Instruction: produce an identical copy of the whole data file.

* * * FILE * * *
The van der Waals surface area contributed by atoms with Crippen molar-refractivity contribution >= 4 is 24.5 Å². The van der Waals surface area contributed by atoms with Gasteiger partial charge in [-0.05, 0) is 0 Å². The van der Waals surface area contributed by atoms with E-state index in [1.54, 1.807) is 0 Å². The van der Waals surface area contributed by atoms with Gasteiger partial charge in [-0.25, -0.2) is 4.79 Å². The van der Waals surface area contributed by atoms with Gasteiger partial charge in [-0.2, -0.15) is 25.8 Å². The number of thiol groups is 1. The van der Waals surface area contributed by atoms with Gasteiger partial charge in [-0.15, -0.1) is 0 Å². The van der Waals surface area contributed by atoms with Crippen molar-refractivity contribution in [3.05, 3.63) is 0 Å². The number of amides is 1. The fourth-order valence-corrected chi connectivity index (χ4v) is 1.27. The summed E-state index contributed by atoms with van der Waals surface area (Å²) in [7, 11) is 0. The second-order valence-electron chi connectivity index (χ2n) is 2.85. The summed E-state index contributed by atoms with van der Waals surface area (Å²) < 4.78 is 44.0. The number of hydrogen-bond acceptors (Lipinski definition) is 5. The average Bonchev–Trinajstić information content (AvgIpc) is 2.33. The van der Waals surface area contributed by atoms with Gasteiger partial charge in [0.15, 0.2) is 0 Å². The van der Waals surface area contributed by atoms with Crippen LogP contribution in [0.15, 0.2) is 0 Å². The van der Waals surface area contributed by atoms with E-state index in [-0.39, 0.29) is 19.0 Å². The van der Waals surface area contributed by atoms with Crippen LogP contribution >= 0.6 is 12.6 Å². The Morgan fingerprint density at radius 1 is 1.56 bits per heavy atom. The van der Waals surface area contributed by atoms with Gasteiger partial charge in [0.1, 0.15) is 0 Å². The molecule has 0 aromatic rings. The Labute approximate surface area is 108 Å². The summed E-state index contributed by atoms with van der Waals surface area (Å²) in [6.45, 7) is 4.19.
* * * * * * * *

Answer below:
The van der Waals surface area contributed by atoms with Crippen molar-refractivity contribution >= 4 is 24.5 Å². The van der Waals surface area contributed by atoms with Gasteiger partial charge in [-0.05, 0) is 0 Å². The van der Waals surface area contributed by atoms with E-state index in [1.54, 1.807) is 0 Å². The van der Waals surface area contributed by atoms with Gasteiger partial charge in [-0.25, -0.2) is 4.79 Å². The van der Waals surface area contributed by atoms with Gasteiger partial charge in [-0.2, -0.15) is 25.8 Å². The number of thiol groups is 1. The van der Waals surface area contributed by atoms with Gasteiger partial charge in [-0.15, -0.1) is 0 Å². The van der Waals surface area contributed by atoms with Crippen molar-refractivity contribution in [3.05, 3.63) is 0 Å². The number of amides is 1. The fourth-order valence-corrected chi connectivity index (χ4v) is 1.27. The summed E-state index contributed by atoms with van der Waals surface area (Å²) in [7, 11) is 0. The second-order valence-electron chi connectivity index (χ2n) is 2.85. The summed E-state index contributed by atoms with van der Waals surface area (Å²) < 4.78 is 44.0. The number of hydrogen-bond acceptors (Lipinski definition) is 5. The average Bonchev–Trinajstić information content (AvgIpc) is 2.33. The van der Waals surface area contributed by atoms with Gasteiger partial charge in [0.15, 0.2) is 0 Å². The van der Waals surface area contributed by atoms with Crippen LogP contribution in [0.15, 0.2) is 0 Å². The van der Waals surface area contributed by atoms with E-state index in [-0.39, 0.29) is 19.0 Å². The van der Waals surface area contributed by atoms with Crippen LogP contribution >= 0.6 is 12.6 Å². The Morgan fingerprint density at radius 1 is 1.56 bits per heavy atom. The van der Waals surface area contributed by atoms with Gasteiger partial charge in [0.1, 0.15) is 0 Å². The molecule has 0 aromatic rings. The Labute approximate surface area is 108 Å². The summed E-state index contributed by atoms with van der Waals surface area (Å²) in [6.45, 7) is 4.19.